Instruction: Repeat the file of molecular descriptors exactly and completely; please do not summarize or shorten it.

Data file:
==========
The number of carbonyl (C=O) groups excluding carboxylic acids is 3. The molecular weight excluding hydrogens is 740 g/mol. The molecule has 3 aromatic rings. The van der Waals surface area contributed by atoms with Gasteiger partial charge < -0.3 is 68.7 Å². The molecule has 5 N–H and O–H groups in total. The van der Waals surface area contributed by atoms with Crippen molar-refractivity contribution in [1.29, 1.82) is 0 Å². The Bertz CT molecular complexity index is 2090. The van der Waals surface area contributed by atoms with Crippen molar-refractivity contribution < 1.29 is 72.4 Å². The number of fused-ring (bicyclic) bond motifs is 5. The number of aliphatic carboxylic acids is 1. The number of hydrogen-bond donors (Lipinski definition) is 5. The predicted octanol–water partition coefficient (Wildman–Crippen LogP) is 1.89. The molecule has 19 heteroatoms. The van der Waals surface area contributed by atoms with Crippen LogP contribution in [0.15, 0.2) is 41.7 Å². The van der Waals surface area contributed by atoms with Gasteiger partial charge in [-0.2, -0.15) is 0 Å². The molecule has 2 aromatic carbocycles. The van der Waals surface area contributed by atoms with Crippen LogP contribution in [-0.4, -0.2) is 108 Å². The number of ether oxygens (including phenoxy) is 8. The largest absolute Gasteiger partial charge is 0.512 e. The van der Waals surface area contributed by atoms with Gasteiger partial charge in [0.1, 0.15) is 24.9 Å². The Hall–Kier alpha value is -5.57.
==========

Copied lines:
The number of carbonyl (C=O) groups excluding carboxylic acids is 3. The molecular weight excluding hydrogens is 740 g/mol. The molecule has 3 aromatic rings. The van der Waals surface area contributed by atoms with Gasteiger partial charge < -0.3 is 68.7 Å². The molecule has 5 N–H and O–H groups in total. The van der Waals surface area contributed by atoms with Crippen molar-refractivity contribution in [1.29, 1.82) is 0 Å². The Bertz CT molecular complexity index is 2090. The van der Waals surface area contributed by atoms with Crippen molar-refractivity contribution < 1.29 is 72.4 Å². The number of fused-ring (bicyclic) bond motifs is 5. The number of aliphatic carboxylic acids is 1. The number of hydrogen-bond donors (Lipinski definition) is 5. The predicted octanol–water partition coefficient (Wildman–Crippen LogP) is 1.89. The molecule has 19 heteroatoms. The van der Waals surface area contributed by atoms with Crippen LogP contribution in [0.15, 0.2) is 41.7 Å². The van der Waals surface area contributed by atoms with Gasteiger partial charge in [-0.2, -0.15) is 0 Å². The molecule has 2 aromatic carbocycles. The van der Waals surface area contributed by atoms with Crippen LogP contribution in [-0.4, -0.2) is 108 Å². The number of ether oxygens (including phenoxy) is 8. The largest absolute Gasteiger partial charge is 0.512 e. The van der Waals surface area contributed by atoms with Gasteiger partial charge in [0.1, 0.15) is 24.9 Å². The Hall–Kier alpha value is -5.57.